The structural modeling of the interaction between levofloxacin and the mycobacterium tuberculosis gyrase catalytic site sheds light on the mechanisms of fluoroquinolones resistant tuberculosis in colombian clinical isolates
Alvarez N.,Bacteriology and Mycobacteria Unit |
Alvarez N.,Pontifical Bolivarian University |
Zapata E.,Bacteriology and Mycobacteria Unit |
Zapata E.,Pontifical Bolivarian University |
And 8 more authors.
BioMed Research International | Year: 2014
We compared the prevalence of levofloxacin (LVX) resistance with that of ofloxacin (OFX) and moxifloxacin (MFX) among multidrug resistant (MDR) MTB clinical isolates collected in Medellin, Colombia, between 2004 and 2009 and aimed at unraveling the underlying molecular mechanisms that explain the correlation between QRDR-A mutations and LVX resistance phenotype. We tested 104 MDR isolates for their susceptibility to OFX, MFX, and LVX. Resistance to OFX was encountered in 10 (9.6%) of the isolates among which 8 (7.7%) were also resistant to LVX and 6 (5.7%) to MFX. Four isolates resistant to the 3 FQ were harboring the Asp94Gly substitution, whilst 2 other isolates resistant to OFX and LVX presented the Ala90Val mutation. No mutations were found in the QRDR-B region. The molecular modeling of the interaction between LVX and the DNA-DNA gyrase complex indicates that the loss of an acetyl group in the Asp94Gly mutation removes the acid base interaction with LVX necessary for the quinolone activity. The Ala90Val mutation that substitutes a methyl for an isopropyl group induces a steric modification that blocks the LVX access to the gyrase catalytic site. © 2014 N. Alvarez et al.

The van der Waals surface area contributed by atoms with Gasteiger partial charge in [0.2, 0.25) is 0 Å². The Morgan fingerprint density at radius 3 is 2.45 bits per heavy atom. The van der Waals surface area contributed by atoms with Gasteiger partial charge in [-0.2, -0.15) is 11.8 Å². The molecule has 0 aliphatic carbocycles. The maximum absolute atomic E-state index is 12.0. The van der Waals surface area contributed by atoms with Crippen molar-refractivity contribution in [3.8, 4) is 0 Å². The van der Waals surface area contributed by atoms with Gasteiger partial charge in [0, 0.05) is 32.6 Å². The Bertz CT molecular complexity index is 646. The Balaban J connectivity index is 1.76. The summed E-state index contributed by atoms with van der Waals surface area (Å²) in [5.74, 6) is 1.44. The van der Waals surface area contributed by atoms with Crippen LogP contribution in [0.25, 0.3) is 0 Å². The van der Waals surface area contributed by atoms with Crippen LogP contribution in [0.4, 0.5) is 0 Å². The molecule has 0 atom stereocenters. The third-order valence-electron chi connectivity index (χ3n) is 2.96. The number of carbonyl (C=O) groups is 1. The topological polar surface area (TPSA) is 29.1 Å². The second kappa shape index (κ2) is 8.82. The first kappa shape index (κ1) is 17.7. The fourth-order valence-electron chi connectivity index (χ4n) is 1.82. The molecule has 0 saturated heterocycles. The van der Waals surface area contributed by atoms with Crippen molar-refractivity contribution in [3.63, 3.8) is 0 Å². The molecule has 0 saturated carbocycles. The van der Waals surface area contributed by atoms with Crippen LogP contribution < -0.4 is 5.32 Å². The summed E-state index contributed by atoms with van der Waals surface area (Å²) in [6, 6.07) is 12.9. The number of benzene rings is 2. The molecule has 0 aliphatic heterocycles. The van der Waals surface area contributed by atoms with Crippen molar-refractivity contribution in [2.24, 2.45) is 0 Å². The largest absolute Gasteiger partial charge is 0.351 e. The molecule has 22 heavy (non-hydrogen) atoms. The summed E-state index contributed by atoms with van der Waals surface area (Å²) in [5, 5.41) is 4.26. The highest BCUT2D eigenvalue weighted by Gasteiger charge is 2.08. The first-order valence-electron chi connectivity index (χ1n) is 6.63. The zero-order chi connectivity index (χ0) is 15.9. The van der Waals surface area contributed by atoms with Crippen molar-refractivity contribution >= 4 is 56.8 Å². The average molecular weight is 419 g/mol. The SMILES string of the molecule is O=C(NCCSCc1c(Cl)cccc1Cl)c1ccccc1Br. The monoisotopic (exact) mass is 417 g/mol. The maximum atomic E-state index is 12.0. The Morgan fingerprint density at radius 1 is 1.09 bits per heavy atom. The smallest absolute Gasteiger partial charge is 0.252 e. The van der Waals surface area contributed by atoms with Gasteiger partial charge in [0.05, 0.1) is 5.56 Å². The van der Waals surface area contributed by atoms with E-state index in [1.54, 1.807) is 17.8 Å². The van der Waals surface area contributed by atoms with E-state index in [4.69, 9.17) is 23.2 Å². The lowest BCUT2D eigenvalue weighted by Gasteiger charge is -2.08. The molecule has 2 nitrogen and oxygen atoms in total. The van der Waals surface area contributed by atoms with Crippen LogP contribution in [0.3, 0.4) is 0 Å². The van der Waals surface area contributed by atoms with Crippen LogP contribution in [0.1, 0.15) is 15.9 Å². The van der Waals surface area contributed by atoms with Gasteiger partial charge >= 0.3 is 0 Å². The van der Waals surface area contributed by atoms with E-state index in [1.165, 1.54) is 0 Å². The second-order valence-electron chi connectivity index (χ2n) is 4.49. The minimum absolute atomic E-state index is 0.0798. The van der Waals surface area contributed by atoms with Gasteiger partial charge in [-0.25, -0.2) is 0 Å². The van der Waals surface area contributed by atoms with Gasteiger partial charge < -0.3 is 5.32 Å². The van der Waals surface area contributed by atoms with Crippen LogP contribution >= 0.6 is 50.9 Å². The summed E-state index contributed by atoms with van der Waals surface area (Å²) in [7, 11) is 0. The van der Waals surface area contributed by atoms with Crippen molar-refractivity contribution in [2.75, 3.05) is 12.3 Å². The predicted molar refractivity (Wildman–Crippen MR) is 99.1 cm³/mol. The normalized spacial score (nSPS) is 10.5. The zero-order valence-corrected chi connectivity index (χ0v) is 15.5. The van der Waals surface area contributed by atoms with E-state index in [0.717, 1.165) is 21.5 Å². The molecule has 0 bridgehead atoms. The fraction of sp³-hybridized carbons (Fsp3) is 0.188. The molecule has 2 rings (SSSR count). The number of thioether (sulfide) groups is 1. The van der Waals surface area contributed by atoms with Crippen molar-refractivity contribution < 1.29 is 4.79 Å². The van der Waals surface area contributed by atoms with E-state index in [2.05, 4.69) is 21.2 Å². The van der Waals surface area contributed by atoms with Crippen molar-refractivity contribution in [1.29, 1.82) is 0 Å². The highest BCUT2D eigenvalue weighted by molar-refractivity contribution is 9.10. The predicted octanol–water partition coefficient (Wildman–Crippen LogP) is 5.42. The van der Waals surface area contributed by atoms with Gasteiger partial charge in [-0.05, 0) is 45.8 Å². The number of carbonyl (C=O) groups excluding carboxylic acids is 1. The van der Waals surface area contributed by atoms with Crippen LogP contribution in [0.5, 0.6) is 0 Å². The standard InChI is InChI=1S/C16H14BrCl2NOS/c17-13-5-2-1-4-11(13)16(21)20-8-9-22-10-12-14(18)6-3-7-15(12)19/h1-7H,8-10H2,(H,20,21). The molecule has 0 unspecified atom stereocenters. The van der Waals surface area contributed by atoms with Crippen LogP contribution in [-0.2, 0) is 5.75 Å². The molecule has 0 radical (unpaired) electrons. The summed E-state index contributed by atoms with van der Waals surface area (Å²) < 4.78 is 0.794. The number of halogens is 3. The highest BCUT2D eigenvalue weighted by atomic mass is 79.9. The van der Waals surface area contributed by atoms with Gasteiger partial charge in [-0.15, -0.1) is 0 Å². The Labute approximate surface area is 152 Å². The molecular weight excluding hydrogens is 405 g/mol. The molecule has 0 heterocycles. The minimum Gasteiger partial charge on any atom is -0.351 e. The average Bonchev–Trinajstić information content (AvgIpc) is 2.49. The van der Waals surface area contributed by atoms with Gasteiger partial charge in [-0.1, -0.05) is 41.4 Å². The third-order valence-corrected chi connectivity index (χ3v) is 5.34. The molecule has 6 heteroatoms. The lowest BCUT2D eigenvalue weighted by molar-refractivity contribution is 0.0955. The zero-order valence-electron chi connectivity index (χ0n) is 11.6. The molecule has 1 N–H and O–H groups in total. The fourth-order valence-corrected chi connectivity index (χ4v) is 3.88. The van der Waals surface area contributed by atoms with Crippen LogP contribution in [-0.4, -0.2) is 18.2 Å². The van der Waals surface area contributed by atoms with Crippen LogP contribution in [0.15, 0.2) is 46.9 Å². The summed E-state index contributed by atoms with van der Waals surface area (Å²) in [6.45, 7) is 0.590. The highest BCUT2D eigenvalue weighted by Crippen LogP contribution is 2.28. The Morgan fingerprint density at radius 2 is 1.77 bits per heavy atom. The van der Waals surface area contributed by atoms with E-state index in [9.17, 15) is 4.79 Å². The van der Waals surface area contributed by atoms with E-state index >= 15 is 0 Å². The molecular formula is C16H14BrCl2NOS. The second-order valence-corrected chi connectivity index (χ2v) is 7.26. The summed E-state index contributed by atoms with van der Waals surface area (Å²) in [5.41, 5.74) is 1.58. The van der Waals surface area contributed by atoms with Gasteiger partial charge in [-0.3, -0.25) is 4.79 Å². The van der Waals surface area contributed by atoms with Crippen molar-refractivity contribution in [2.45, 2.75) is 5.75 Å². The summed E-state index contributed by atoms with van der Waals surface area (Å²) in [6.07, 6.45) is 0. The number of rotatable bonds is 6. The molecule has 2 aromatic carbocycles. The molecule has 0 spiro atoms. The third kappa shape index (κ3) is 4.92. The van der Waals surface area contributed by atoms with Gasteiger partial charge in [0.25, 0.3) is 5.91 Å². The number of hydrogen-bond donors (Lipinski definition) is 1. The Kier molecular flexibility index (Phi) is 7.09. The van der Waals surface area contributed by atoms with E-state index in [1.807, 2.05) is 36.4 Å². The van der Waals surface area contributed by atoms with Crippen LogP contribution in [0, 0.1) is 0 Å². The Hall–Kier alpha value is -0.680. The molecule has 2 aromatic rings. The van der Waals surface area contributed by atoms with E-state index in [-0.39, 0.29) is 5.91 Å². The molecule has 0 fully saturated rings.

PubMed | Public Health England, Research Center Borstel, University of Cambridge, German Center for Infection Research and 8 more.
Type: | Journal: Antimicrobial agents and chemotherapy | Year: 2017
We demonstrated that some non-synonymous and synonymous mutations in gyrA in Mycobacterium tuberculosis result in systematic false-resistance results to fluoroquinolones using the Hain GenoType MTBDRsl assays (version 1 and 2) by preventing the binding of wild-type probes. Moreover, such mutations can prevent the binding of mutant probes, designed for the identification of specific resistance mutations. Although these mutations are likely rare globally, they occur in approximately 7% of multidrug-resistant tuberculosis strains in some settings.